Culture

Fences on Bridges

When you live in the north, you don’t even see them most of the time. And why would you? When you’re driving you’ve got other things to worry about, like other cars and large mammals leaping in front of your vehicle. There’s plenty of evidence of how that ends for the mammal dotted along the roadways. So inanimate objects understandably don’t get a lot of attention, especially when the inanimate object is a chain link fence atop a bridge you’re driving under. But I think about those fences, and was reminded why last week.

There’s only one purpose to fencing edging the sides of bridges; to keep what’s on the bridge from plummeting off the bridge to the ground or road below. This is critical for keeping, say, an avalanche of snow coming off a snowplow from suddenly blinding the vision of an unsuspecting driver when it lands on their windshield. I’ve experienced this, and don’t recommend seeking it out in your winter travels.

The fencing also serves to keep people from accidentally or deliberately exiting the bridge using the side exits. And I was reminded of this purpose last week as I drove down I-90 last week, looked up and saw the flowers. And the flowers reminded me of the darkest day in a college friend’s life, when he looked over that bridge and saw his daughter lying on the side of the road, feet from where I was driving last week, almost two years since he held her lifeless body in that place. She’d climbed over that fence in the middle of the night, and forever shattered many lives as she ended hers. I’m shattered for them, still.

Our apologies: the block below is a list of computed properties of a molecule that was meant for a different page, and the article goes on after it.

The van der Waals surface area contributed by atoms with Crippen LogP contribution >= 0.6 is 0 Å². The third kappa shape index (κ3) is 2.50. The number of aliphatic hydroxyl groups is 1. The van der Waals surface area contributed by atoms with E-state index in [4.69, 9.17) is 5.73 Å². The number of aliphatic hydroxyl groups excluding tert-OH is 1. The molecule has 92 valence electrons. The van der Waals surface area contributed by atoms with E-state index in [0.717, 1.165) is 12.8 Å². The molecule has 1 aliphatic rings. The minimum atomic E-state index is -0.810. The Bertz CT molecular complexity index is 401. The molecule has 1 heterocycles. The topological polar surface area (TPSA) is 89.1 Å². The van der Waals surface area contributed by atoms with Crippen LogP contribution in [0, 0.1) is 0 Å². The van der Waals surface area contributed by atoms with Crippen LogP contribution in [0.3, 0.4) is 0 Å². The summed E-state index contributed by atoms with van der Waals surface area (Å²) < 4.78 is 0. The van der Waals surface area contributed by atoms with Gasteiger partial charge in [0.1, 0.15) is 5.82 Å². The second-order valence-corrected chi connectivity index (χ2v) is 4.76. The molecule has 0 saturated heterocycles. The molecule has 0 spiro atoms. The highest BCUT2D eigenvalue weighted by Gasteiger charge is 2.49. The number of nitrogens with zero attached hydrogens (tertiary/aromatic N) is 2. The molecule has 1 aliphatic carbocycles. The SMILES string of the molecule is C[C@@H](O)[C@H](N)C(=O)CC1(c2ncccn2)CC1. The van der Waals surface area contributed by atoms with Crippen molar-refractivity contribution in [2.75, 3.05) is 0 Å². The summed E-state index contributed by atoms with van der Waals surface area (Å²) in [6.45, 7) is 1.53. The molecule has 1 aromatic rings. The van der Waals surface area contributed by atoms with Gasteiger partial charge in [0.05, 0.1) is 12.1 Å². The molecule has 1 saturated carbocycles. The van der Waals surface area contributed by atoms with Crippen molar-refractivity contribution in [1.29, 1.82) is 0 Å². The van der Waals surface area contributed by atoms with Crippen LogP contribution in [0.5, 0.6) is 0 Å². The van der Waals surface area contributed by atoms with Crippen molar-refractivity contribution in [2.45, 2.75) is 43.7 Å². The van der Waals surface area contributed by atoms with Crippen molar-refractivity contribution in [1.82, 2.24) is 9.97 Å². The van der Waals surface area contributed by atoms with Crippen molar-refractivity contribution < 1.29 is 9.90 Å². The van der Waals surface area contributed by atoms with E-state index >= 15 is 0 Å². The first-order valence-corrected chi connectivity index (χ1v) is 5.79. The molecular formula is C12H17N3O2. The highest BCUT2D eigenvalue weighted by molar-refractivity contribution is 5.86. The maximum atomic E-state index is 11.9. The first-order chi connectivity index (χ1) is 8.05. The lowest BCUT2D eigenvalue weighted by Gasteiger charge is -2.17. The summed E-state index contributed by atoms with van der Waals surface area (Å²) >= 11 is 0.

And now I look at bridge fences differently, especially that one. I’m grateful for the people the fences keep in to live another day, and mournful for the families of those who didn’t find the necessary impediment to their darkest inclination of the moment. May the fences be taller than the depths of someone else’s darkest moment.

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